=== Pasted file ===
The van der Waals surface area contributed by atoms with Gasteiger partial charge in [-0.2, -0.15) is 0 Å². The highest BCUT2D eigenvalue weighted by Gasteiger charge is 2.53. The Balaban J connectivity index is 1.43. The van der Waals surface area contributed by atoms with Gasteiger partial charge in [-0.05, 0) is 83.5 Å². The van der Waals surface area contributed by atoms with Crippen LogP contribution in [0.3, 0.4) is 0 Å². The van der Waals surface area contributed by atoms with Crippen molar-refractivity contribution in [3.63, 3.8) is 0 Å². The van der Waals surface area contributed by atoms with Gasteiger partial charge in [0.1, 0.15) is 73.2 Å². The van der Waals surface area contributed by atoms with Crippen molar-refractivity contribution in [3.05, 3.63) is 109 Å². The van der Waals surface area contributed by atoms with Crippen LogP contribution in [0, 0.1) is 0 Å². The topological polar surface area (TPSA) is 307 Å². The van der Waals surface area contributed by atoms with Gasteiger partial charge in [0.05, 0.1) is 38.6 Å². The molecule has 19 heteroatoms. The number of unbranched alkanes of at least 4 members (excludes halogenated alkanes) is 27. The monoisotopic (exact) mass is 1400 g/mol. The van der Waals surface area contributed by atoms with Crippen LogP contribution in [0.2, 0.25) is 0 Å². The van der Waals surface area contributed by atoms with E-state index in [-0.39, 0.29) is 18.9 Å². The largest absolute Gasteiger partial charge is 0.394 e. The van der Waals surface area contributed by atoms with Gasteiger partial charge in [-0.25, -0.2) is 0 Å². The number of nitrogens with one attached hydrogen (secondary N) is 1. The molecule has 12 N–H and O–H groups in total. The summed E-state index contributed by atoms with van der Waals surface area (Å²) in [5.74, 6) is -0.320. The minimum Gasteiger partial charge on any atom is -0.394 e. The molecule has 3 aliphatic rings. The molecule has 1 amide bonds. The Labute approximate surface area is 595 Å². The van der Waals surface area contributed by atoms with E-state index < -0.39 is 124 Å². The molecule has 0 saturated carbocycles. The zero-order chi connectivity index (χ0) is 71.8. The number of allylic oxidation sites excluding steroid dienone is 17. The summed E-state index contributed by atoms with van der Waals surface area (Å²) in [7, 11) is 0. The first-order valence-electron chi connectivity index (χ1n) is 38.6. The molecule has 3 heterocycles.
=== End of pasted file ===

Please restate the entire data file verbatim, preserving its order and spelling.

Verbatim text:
The van der Waals surface area contributed by atoms with Gasteiger partial charge in [-0.2, -0.15) is 0 Å². The highest BCUT2D eigenvalue weighted by Gasteiger charge is 2.53. The Balaban J connectivity index is 1.43. The van der Waals surface area contributed by atoms with Gasteiger partial charge in [-0.05, 0) is 83.5 Å². The van der Waals surface area contributed by atoms with Crippen LogP contribution in [0.3, 0.4) is 0 Å². The van der Waals surface area contributed by atoms with Crippen molar-refractivity contribution in [3.63, 3.8) is 0 Å². The van der Waals surface area contributed by atoms with Gasteiger partial charge in [0.1, 0.15) is 73.2 Å². The van der Waals surface area contributed by atoms with Crippen molar-refractivity contribution in [3.05, 3.63) is 109 Å². The van der Waals surface area contributed by atoms with Crippen LogP contribution in [0, 0.1) is 0 Å². The topological polar surface area (TPSA) is 307 Å². The van der Waals surface area contributed by atoms with Gasteiger partial charge in [0.05, 0.1) is 38.6 Å². The molecule has 19 heteroatoms. The number of unbranched alkanes of at least 4 members (excludes halogenated alkanes) is 27. The monoisotopic (exact) mass is 1400 g/mol. The van der Waals surface area contributed by atoms with Crippen LogP contribution in [0.2, 0.25) is 0 Å². The van der Waals surface area contributed by atoms with E-state index in [-0.39, 0.29) is 18.9 Å². The largest absolute Gasteiger partial charge is 0.394 e. The van der Waals surface area contributed by atoms with Gasteiger partial charge in [-0.25, -0.2) is 0 Å². The number of nitrogens with one attached hydrogen (secondary N) is 1. The molecule has 12 N–H and O–H groups in total. The summed E-state index contributed by atoms with van der Waals surface area (Å²) in [5.74, 6) is -0.320. The minimum Gasteiger partial charge on any atom is -0.394 e. The molecule has 3 aliphatic rings. The molecule has 1 amide bonds. The Labute approximate surface area is 595 Å². The van der Waals surface area contributed by atoms with E-state index < -0.39 is 124 Å². The molecule has 0 saturated carbocycles. The zero-order chi connectivity index (χ0) is 71.8. The number of allylic oxidation sites excluding steroid dienone is 17. The summed E-state index contributed by atoms with van der Waals surface area (Å²) in [7, 11) is 0. The first-order valence-electron chi connectivity index (χ1n) is 38.6. The molecule has 3 heterocycles.